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Cuomo sets standards for reopening NY as the virus wanes

New York State Governor Andrew Cuomo during his

New York State Governor Andrew Cuomo during his COVID-19 update today, April 27, 2020. Credit: NYS Governors Office

 ALBANY — Gov. Andrew M. Cuomo on Tuesday set standards for reopening New York after most of the state has been shuttered for more than a month to stem spread of the coronavirus.

“We've come up with a phased plan to reopen New York, so every region in the state has the same opening template as we begin this process,” Cuomo said Tuesday.

The standards for hospitals include having enough beds for a potential return bout of COVID-19 when the traditional flu season begins in September, and watching closely the projected infection rate that is now only narrowly in an acceptable range.

Cuomo said hospitals in a region must have at least 30% of their beds and at least 30% of their intensive care unit beds available before that region can reopen. 

“If you hit 70 percent (of hospital capacity), you can expect the number to go up for the next two weeks as people get infected,” Cuomo said. Currently, every hospital has expanded capacity by at least 50% under an emergency measure that temporarily relaxed several regulations for room size and other criteria.

Cuomo didn’t detail the plan further. Cuomo spokesmen didn’t respond to questions about the plan, such as whether the hospital capacity requirement applies only to space needed for COVID-19 patients or for all patients.

As of Monday, Suffolk County’s hospitals were at 71.2% capacity, with 974 beds available out of total of 3,395. ICU beds were at 71.6% capacity, with 220 beds available out of 776 ICU beds. Updated numbers for Nassau County weren't available.

Cuomo also said testing must show the infection rate is below 1.1 people for every infected person, and probably below 1.0 persons to be safe. The current infection rate statewide is 0.8 persons for every infected person, he said.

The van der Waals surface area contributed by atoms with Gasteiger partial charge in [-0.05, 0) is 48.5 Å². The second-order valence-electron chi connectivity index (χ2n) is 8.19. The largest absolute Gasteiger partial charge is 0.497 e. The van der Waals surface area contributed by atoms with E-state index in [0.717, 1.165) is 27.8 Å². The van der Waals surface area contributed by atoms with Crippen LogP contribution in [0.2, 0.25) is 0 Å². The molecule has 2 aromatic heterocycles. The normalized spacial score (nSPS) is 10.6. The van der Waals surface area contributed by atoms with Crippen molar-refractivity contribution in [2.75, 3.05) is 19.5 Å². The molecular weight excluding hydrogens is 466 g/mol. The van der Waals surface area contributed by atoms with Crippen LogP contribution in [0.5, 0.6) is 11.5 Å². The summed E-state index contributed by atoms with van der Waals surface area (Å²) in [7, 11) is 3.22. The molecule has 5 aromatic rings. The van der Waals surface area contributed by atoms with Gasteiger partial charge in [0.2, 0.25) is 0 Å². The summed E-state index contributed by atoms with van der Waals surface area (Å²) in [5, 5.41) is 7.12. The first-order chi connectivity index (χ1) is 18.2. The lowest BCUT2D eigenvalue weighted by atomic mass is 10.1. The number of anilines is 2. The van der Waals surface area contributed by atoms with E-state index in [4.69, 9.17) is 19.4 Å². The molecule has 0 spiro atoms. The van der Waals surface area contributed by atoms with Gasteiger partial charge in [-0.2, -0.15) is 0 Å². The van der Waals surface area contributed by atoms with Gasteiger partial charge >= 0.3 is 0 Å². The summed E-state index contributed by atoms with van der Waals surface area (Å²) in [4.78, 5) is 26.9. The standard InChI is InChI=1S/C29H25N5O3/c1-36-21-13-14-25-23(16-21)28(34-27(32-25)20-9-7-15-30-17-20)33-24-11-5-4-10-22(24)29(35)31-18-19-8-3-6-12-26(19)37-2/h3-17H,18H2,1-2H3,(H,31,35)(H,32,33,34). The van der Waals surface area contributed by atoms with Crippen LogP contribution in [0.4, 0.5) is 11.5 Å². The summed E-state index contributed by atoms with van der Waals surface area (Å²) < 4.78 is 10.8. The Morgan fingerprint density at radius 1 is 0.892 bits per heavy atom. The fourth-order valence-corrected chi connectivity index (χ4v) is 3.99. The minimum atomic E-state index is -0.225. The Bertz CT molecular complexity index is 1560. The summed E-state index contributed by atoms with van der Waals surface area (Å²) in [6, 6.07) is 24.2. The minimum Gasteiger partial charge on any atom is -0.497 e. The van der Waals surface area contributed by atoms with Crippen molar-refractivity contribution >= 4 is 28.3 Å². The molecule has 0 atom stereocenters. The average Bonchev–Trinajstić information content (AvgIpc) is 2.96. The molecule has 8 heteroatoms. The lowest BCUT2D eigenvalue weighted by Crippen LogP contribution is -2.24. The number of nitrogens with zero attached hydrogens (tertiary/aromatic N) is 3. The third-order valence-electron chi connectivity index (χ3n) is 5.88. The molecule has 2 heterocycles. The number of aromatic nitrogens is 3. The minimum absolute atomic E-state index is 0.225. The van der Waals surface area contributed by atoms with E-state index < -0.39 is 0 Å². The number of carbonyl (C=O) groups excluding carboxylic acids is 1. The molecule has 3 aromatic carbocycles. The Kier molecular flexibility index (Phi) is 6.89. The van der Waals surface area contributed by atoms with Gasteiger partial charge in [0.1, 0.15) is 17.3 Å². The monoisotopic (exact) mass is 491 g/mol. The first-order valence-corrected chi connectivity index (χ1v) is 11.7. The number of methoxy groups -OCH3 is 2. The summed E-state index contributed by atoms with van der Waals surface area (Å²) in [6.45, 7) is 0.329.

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“If the transmission hits 1.1, that’s what we call an outbreak,” Cuomo said. “That means it’s going to spread much, much faster.”

Thirdly, hospitalization rates in a region must decline for at least 14 straight days and stockpiles of personal protective equipment, including masks and gowns, must be available. Further, regions must have “tracers” hired and trained to trace the contacts of those that are found through testing to have the coronavirus to see who they may have infected. Another major requirement is that regions have isolation quarters — likely hotel rooms — ready to be used to take infected patients so they don’t have to return home and infect relatives, which has been a problem, Cuomo said.

Spokesmen for the Greater New York Hospital Association and the Healthcare Association of New York State didn’t immediately respond to requests for comment on Cuomo’s plan.

Cuomo said setting that data points will be applied to all 10 regions before the regions can reopen. He hasn’t, however, approved any region or county to start reopening when his executive order that closed most of the economy expires May 15. So far, the only upstate regions that appear to at or near the criteria outlined Tuesday are upstate, where there are relatively few infections.

Construction and manufacturing businesses using new precautionary measures such as social distancing will be reopened first. A decision on schools is expected by the end of the week, although Cuomo said Tuesday, “I don’t know if you can open business on a large scale unless you open schools.”

Once reopened, hospitalization rates and other data points will be watched closely. If the standards aren’t met, they would act as “circuit breakers” that would trigger closing down at least some businesses and schools to keep the virus in check, Cuomo said.

“That’s the balance,” Cuomo said. “Reopen, but don’t infect more people or overwhelm hospital capacity.”

The data points are recommended by the federal Centers for Disease Control and Prevention.

The additional guidelines regions must follow to reopen include: Testing of people with symptoms, people in contact with infected people and essential workers such as those in health care and public transit; expanded and improved use of telemedicine; “regional control rooms” to closely monitor hospitalization rates, and other triggers that could close businesses.

With Sandra Peddie and Matt Clark

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